If there’s one thing kids have, it’s energy. So, to tire everyone out, I’d recommend a family visit to Turia Park. It’s 7 kilometers long, providing endless opportunities to walk and cycle, and ideal for a family picnic. 

This family tour of Valencia is perfect if you want to taste the city but don’t want your kids to be bored. Guides make sure the route is packed with activities to keep little ones occupied so you can focus on enjoying the sightseeing.

Learning to Appreciate Valencia’s Festivals and Events

Spain likes a celebration as a nation, and Valencia has more than its fair share of festivals. The main events are spread throughout the year, so your visit may likely coincide with some city-wide revelry. Here are some of the best Valencia festivals and events to look out for. 

Las Fallas: Valencia’s Grandest Festival

Fallas from Valencia

Without a doubt, Valencia’s most famous festival is Las Fallas, which translates as ‘The Fires’ in Valencia’s Spanish dialect. It’s a huge spectacle that takes place for almost 3 weeks every March.

Las Fallas originated as a celebration of St Joseph, the patron saint of carpenters. It has grown from a small event where bonfires were built using old furniture to an elaborate festival where months are spent creating huge painted papier mache sculptures – called ‘ninots’ – displayed around the city before being set alight.

Up to 800 fallas are exhibited annually, and the artistry on display is amazing. Visit from 15 to 18 March to see the fallas once they’ve been positioned around the city. But, by the evening of 19 March, it’s time for the big finale, with a ceremonial burning of all the fallas – except one which is ‘pardoned’ following a public vote. This special sculpture is then displayed in the Fallas Museum, which joins every pardoned ninot since 1934. 

I can’t emphasize how special Las Fallas is. And although tourists attend in their thousands, the festival still feels entirely Spanish. If you plan to visit during Las Fallas, make sure you book transport and accommodation early because demand is incredibly high – and so are the prices! 

Other Celebrations Worth Scheduling Your Visit Around

Although Las Fallas is Valencia’s most famous festival, it’s not the city’s only major celebration. These events are also worth noting; each one offers an exciting glimpse into what it is to be ‘Valenciano.’ 

  • Great Valencia Fair
    Held every July since 1871, the Great Valencia Fair brings a month of celebrations to the city, with firework displays and processions, music concerts in the Viveros Gardens, and the Flower Battle. In this beloved parade, girls throw thousands of flowers over watching crowds. 
  • Valencia Day (and St Dyonisius Day)
    On 9 October, Valencia celebrates the day in 1238 when King James freed Valencia from the Moors, making it the autonomous region it is today. The day is shared with St Dyonisius, the Valencian equivalent of St. Valentine, when men gift their beloved a handkerchief filled with tiny marzipan sweets.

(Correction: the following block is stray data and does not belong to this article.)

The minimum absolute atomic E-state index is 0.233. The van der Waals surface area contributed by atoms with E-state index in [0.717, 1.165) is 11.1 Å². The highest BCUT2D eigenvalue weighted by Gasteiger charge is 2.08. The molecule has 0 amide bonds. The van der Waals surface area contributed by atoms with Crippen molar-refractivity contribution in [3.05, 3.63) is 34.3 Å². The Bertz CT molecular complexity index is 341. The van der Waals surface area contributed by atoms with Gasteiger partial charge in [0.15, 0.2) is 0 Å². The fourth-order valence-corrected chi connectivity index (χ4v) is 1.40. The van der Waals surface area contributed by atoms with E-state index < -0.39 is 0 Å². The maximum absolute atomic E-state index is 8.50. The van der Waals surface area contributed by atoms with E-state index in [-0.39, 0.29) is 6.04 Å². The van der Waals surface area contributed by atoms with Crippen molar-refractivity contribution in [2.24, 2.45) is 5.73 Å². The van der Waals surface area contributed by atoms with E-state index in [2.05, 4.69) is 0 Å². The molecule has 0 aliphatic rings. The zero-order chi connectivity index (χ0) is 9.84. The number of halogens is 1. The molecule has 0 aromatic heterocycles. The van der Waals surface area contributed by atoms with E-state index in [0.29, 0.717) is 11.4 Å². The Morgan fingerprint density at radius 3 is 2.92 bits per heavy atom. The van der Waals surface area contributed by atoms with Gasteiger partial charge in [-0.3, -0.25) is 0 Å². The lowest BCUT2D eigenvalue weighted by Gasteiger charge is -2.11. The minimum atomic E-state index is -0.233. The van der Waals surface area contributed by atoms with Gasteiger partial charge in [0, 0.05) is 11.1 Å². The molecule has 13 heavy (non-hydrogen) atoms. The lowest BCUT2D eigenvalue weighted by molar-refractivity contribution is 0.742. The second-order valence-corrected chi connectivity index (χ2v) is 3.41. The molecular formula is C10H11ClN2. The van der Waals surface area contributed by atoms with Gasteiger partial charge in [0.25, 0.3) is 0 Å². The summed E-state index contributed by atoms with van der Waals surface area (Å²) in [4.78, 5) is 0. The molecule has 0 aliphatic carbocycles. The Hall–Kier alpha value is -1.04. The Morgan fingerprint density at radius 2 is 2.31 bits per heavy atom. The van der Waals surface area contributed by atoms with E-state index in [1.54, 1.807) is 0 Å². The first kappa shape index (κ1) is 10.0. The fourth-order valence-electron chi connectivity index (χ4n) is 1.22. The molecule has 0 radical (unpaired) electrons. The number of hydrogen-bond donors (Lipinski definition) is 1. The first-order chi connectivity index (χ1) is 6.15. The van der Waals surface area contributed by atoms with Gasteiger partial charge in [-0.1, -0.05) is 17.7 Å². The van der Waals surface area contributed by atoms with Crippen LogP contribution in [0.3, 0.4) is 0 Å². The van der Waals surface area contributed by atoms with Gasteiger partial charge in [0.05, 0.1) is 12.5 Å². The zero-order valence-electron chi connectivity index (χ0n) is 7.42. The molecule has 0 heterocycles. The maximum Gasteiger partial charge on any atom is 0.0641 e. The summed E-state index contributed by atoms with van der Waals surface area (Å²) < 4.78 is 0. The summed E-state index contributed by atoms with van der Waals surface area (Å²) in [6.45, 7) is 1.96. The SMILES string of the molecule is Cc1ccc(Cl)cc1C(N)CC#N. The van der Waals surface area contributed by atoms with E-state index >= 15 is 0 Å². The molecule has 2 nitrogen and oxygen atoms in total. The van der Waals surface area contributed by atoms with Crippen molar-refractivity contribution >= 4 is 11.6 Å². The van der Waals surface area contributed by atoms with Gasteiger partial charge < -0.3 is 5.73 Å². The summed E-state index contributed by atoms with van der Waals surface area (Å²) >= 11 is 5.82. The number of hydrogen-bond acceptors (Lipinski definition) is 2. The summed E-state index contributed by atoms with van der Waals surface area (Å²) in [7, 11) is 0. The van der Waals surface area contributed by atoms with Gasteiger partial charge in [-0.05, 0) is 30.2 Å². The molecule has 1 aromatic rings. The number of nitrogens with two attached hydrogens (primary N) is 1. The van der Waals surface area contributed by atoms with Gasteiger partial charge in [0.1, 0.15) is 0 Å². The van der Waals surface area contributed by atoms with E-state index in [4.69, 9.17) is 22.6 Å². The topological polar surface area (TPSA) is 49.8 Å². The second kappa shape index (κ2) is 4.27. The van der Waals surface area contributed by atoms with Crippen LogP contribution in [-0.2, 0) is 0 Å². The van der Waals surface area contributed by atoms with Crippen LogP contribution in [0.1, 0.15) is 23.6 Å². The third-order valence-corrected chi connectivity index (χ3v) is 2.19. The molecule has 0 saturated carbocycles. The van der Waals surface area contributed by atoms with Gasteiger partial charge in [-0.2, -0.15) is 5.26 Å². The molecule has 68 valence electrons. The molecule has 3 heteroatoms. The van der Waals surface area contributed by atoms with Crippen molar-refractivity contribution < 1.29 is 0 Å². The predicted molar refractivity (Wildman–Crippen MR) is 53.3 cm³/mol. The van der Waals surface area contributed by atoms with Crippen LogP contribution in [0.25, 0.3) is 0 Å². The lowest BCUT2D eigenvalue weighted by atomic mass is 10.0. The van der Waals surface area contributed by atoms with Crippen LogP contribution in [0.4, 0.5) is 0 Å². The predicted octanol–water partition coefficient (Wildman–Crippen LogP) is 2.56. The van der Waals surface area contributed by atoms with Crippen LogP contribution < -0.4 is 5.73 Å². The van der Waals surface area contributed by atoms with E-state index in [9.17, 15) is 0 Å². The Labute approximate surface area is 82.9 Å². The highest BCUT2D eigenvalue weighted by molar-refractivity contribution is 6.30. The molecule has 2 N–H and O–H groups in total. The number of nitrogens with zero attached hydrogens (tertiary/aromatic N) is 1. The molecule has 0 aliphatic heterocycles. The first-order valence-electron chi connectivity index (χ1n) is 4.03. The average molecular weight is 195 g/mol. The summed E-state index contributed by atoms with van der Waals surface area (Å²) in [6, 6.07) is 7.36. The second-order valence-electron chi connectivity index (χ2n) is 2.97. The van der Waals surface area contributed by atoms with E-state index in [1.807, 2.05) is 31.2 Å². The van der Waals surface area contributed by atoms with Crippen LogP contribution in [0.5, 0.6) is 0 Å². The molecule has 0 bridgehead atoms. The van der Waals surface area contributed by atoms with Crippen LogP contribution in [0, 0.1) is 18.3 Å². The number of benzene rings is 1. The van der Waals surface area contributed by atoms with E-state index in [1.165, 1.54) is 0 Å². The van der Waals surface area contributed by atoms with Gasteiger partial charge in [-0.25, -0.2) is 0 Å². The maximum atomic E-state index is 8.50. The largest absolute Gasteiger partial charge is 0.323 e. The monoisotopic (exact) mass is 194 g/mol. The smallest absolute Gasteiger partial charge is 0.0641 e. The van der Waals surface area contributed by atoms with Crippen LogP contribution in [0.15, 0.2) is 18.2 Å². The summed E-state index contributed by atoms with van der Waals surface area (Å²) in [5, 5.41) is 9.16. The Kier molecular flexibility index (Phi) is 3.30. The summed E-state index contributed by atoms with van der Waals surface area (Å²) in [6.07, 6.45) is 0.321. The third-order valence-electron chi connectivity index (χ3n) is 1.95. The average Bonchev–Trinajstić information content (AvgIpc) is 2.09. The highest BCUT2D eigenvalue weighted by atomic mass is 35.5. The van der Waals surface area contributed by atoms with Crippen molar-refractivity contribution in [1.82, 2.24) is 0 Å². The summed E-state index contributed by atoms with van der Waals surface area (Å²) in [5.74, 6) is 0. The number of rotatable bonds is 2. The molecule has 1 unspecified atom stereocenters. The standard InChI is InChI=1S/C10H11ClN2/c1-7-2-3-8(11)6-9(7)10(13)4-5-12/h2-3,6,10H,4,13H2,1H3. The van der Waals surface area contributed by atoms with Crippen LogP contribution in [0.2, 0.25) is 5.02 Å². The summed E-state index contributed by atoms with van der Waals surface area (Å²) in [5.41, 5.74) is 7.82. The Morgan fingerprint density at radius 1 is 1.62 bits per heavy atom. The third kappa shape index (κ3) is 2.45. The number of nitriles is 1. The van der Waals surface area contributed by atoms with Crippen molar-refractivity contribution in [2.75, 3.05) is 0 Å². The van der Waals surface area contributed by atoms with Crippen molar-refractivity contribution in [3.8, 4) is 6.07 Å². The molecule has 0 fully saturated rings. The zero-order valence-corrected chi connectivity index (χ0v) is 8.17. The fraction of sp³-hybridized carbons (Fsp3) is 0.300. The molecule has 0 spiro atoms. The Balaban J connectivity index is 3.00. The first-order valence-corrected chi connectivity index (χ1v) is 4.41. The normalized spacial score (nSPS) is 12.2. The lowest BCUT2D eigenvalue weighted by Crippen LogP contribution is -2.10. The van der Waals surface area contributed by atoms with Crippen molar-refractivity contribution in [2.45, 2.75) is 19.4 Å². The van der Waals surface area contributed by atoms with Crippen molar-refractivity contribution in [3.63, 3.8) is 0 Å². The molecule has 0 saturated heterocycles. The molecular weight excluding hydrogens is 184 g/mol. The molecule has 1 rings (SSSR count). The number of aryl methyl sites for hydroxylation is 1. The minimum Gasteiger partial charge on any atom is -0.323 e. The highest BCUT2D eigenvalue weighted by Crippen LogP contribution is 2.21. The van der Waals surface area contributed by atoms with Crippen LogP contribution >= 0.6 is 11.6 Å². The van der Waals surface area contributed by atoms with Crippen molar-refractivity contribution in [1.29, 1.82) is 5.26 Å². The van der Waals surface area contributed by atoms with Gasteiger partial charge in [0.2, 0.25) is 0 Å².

The Pros and Cons of Valencia: A Balanced Perspective

Valencia Plaza Ayuntamiento city downtown at Spain

So, now you know a little about the (many) attractions, landmarks, foods, and festivals of Valencia, let’s take a look at the reasons why the city could be your ideal travel destination – or equally, why it may not work for you. 

There are also certain pros and cons to living in Valencia, which you might find useful if you’re considering being there in the longer term. 

The Reasons Why Valencia Could Be Your Next Travel Destination

Valencia is so popular and you might want to add it to your travel list for many reasons. These include:

  • Weather 
    Who can resist 300+ days of sunshine?
  • Architecture 
    Historic meets modern in Valencia’s smorgasbord of architectural styles.
  • Gastronomy 
    Valencia offers delicious local delicacies and an incredible food scene that grows by the year.
  • Beaches 
    Combining a city break with some beach time is an enticing prospect.
  • Cost 
    Valencia offers better value for money than Spain’s other major cities.

The Reasons Why Valencia Might Not Be Your Top Choice

Like anywhere, there are reasons why Valencia might not be the travel choice for you – although, to be honest, there aren’t many!

  • It doesn’t offer the big-name tourist destinations that you find in places like Barcelona.
  • Because Valencia is modern and cosmopolitan, you may feel you’re missing the ‘Spanishness’ you can find in other cities.
  • You’ll have to drive or take public transport between the Old Town and beaches, which is inconvenient. 

My Final Verdict: Is Valencia Worth Your Visit?

So, based on the experiences I’ve shared in this article, I hope you’re leaving with an understanding of why Valencia is such an appealing destination and why it’s one of my favorite Spanish cities. I love its history, its unique food, and its standout architecture. I’ve also been wowed by the friendly locals, gorgeous climate, and natural appeal, from the giant Turia Park to the kilometers of golden beaches.  

While many people immediately think of Barcelona and Madrid as Spain’s premier city break destinations, I hope you’ll now consider Valencia as an alternative. And when you ask yourself, ‘Is Valencia worth visiting?’, I hope your answer will be a resounding yes!